It was April 17, 1989, near the end of the twenty-six and one-half mile Boston Marathon; my body had “hit the wall.” But somehow, the combination of cheers from the million and a half plus crowd and the atmosphere of energy that knifed the air made my spirits soar with the glitter of holiday balloons, buoying me over the agony. Usually about two miles from the finish, muscles and mind refuse to cooperate and many athletes simply keel over.

But I was flying! I had fulfilled the unreachable, had experienced the impossible dream.

For a brief flash I thought of the “carbo party” held the previous evening at the Black Falcon Terminal, overlooking shimmering lights on the Bay. Munching on tasty dishes of rice and spaghetti, in awe of mingling with professional and Olympic runners, I chatted with a distinguished gentleman sitting in front of me.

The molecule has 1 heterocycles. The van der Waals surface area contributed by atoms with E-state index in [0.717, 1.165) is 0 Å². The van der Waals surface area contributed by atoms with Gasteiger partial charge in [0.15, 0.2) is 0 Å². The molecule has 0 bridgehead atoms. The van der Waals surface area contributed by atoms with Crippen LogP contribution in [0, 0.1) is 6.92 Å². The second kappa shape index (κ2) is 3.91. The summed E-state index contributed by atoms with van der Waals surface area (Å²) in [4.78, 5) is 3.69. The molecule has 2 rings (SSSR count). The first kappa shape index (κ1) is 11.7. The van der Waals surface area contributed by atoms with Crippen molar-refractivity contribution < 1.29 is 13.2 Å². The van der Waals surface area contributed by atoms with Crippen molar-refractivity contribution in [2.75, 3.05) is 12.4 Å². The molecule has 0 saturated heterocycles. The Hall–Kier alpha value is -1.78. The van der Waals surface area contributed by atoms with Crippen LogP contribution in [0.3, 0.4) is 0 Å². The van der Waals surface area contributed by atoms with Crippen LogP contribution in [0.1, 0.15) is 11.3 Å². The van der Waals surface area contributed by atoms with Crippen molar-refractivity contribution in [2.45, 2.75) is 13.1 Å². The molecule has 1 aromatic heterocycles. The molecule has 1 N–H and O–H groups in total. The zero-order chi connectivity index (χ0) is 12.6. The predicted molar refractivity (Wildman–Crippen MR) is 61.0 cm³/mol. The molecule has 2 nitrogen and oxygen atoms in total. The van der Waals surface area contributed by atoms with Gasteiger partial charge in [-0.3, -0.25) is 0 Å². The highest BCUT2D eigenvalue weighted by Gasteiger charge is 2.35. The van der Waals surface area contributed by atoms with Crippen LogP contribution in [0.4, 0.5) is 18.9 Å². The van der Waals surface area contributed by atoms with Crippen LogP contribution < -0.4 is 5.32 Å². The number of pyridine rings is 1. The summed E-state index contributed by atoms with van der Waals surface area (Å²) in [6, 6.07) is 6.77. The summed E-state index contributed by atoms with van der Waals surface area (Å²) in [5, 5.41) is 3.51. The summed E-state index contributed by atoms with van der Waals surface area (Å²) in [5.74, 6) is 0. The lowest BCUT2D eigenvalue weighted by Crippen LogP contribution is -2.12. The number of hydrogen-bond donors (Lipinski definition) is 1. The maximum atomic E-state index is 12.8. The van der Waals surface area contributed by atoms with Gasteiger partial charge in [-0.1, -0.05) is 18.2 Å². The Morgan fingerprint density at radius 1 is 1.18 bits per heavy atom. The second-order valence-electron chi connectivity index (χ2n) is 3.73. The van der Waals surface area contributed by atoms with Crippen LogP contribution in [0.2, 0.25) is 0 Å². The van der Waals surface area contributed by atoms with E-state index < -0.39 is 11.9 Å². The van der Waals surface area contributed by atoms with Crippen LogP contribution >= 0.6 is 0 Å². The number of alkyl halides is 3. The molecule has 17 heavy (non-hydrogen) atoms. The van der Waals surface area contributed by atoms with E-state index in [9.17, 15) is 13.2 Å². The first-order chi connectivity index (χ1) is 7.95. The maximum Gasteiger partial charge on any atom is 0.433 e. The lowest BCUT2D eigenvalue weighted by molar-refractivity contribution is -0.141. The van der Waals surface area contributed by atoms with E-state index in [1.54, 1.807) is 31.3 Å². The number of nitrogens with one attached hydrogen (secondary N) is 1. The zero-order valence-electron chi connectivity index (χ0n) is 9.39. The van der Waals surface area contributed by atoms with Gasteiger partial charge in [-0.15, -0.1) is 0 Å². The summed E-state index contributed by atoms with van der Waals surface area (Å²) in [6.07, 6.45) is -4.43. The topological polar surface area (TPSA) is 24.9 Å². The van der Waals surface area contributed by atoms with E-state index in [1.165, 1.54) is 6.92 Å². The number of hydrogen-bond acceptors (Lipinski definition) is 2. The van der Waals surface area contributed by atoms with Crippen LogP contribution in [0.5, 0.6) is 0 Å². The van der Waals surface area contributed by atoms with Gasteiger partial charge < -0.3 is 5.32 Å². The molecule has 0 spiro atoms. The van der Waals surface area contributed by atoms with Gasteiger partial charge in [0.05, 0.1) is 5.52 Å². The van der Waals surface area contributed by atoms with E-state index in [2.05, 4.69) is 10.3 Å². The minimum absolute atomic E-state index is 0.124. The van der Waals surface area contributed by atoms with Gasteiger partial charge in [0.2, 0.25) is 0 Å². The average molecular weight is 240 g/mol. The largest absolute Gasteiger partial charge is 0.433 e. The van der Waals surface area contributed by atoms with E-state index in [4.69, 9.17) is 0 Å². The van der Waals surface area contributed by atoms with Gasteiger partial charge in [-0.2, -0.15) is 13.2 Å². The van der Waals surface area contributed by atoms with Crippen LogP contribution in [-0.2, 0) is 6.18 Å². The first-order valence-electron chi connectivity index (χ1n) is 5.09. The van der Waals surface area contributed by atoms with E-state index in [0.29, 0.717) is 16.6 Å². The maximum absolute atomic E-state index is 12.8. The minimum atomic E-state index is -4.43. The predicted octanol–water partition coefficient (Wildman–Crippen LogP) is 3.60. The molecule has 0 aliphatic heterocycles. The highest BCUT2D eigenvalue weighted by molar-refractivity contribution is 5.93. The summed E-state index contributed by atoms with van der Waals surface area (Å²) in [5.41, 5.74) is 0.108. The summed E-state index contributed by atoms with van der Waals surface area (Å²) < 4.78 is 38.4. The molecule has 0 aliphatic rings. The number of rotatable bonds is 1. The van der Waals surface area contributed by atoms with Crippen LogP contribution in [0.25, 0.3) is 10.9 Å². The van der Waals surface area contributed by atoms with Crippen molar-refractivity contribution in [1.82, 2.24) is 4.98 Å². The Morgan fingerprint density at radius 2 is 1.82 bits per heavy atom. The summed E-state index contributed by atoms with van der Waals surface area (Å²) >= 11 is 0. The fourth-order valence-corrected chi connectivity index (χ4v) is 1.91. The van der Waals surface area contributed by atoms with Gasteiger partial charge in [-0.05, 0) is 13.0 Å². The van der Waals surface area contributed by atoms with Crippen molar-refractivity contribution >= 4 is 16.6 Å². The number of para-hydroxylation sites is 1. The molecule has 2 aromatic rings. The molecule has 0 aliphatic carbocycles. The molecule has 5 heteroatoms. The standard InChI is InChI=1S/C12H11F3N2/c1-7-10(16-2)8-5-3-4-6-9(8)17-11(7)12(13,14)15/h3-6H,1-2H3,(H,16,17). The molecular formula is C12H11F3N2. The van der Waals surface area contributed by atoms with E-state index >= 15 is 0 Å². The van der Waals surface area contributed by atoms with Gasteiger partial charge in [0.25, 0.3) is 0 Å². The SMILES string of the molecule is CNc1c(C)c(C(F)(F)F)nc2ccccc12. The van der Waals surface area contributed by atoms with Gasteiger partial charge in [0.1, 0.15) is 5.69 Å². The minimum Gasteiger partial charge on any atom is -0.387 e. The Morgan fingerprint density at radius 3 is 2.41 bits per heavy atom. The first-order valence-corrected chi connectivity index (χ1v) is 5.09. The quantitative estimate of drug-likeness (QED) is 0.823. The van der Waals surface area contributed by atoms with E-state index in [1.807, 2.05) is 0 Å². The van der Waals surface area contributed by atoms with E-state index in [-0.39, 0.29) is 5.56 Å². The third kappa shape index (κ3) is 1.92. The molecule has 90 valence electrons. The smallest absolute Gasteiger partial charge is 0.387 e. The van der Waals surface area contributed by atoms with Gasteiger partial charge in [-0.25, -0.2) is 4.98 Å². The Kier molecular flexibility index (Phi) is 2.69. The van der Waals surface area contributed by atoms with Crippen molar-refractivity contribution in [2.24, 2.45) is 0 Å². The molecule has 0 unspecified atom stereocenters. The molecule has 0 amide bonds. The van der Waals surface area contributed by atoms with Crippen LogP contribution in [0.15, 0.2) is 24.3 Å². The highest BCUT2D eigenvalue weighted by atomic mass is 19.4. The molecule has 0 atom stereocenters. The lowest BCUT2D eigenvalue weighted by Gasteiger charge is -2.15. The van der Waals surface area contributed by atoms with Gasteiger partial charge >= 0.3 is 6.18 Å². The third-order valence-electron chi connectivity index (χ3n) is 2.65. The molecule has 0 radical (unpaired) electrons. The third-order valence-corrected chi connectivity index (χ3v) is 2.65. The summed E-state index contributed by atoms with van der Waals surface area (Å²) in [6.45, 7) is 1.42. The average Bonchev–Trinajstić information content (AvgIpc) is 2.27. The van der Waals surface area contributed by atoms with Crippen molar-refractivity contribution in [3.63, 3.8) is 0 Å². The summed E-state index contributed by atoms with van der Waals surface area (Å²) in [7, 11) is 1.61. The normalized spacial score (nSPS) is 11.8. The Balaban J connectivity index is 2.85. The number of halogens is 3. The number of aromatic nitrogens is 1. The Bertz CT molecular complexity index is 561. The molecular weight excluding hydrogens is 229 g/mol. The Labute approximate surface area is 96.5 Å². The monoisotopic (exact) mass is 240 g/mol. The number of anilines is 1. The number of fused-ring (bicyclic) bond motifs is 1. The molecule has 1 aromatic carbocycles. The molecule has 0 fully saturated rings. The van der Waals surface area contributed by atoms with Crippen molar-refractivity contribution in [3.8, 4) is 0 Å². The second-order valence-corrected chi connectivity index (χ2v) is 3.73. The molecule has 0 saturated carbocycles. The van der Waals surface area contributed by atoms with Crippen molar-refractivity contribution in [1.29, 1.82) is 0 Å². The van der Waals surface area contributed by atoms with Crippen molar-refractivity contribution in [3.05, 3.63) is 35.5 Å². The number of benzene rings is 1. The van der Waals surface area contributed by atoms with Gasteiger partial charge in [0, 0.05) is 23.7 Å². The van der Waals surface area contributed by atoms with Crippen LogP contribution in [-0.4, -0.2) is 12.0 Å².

“Say, Rich, tell me about your accident.”

I stared at him! How could he know? "The scars! I couldn't help but notice the little scars on your forehead. You have been in a halo. You see, I am a surgeon.

Of course, a doctor would notice. "Yes, that's right. It happened five years ago."

He handed me his card. Dr. Bradley C. Borlase, M.D., Harvard Medical School. Memories surfaced as I told him my story.